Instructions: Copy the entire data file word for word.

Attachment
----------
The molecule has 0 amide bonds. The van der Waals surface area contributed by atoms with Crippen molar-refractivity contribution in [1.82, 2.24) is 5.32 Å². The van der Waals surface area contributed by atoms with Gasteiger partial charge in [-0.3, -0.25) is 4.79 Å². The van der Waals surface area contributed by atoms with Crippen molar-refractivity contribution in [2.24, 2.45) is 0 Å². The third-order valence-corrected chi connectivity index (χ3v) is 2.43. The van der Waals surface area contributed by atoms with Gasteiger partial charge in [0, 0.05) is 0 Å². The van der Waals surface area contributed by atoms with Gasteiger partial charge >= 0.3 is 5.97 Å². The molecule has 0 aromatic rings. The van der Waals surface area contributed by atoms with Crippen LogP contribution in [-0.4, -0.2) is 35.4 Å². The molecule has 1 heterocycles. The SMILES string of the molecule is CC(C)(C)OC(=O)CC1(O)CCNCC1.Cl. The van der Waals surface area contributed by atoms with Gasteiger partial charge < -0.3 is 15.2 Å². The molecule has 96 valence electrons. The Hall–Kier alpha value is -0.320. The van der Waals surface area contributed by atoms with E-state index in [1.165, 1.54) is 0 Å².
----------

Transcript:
The molecule has 0 amide bonds. The van der Waals surface area contributed by atoms with Crippen molar-refractivity contribution in [1.82, 2.24) is 5.32 Å². The van der Waals surface area contributed by atoms with Gasteiger partial charge in [-0.3, -0.25) is 4.79 Å². The van der Waals surface area contributed by atoms with Crippen molar-refractivity contribution in [2.24, 2.45) is 0 Å². The third-order valence-corrected chi connectivity index (χ3v) is 2.43. The van der Waals surface area contributed by atoms with Gasteiger partial charge in [0, 0.05) is 0 Å². The van der Waals surface area contributed by atoms with Gasteiger partial charge >= 0.3 is 5.97 Å². The molecule has 0 aromatic rings. The van der Waals surface area contributed by atoms with Crippen LogP contribution in [-0.4, -0.2) is 35.4 Å². The molecule has 1 heterocycles. The SMILES string of the molecule is CC(C)(C)OC(=O)CC1(O)CCNCC1.Cl. The van der Waals surface area contributed by atoms with Gasteiger partial charge < -0.3 is 15.2 Å². The molecule has 96 valence electrons. The Hall–Kier alpha value is -0.320. The van der Waals surface area contributed by atoms with E-state index in [1.165, 1.54) is 0 Å².